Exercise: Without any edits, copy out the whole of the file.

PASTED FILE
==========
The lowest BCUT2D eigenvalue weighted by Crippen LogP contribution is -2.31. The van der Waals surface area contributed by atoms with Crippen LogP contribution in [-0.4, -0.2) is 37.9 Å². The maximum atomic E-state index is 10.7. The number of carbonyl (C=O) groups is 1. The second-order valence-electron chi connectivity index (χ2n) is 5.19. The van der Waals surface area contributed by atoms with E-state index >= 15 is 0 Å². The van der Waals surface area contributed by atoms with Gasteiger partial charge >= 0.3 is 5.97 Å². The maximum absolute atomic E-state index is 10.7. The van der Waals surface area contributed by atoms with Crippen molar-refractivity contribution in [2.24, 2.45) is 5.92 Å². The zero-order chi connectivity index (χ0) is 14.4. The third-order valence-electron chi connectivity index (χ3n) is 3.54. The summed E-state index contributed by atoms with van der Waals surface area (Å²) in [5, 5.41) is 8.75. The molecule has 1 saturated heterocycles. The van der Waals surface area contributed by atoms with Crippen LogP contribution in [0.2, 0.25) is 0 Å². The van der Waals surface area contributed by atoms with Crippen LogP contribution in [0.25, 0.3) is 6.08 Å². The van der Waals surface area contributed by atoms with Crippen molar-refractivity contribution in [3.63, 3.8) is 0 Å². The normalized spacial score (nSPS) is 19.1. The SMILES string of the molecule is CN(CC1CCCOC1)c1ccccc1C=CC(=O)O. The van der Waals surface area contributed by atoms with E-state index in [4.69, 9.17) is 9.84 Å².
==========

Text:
The lowest BCUT2D eigenvalue weighted by Crippen LogP contribution is -2.31. The van der Waals surface area contributed by atoms with Crippen LogP contribution in [-0.4, -0.2) is 37.9 Å². The maximum atomic E-state index is 10.7. The number of carbonyl (C=O) groups is 1. The second-order valence-electron chi connectivity index (χ2n) is 5.19. The van der Waals surface area contributed by atoms with E-state index >= 15 is 0 Å². The van der Waals surface area contributed by atoms with Gasteiger partial charge >= 0.3 is 5.97 Å². The maximum absolute atomic E-state index is 10.7. The van der Waals surface area contributed by atoms with Crippen molar-refractivity contribution in [2.24, 2.45) is 5.92 Å². The zero-order chi connectivity index (χ0) is 14.4. The third-order valence-electron chi connectivity index (χ3n) is 3.54. The summed E-state index contributed by atoms with van der Waals surface area (Å²) in [5, 5.41) is 8.75. The molecule has 1 saturated heterocycles. The van der Waals surface area contributed by atoms with Crippen LogP contribution in [0.2, 0.25) is 0 Å². The van der Waals surface area contributed by atoms with Crippen LogP contribution in [0.25, 0.3) is 6.08 Å². The van der Waals surface area contributed by atoms with Crippen molar-refractivity contribution in [3.63, 3.8) is 0 Å². The normalized spacial score (nSPS) is 19.1. The SMILES string of the molecule is CN(CC1CCCOC1)c1ccccc1C=CC(=O)O. The van der Waals surface area contributed by atoms with E-state index in [4.69, 9.17) is 9.84 Å².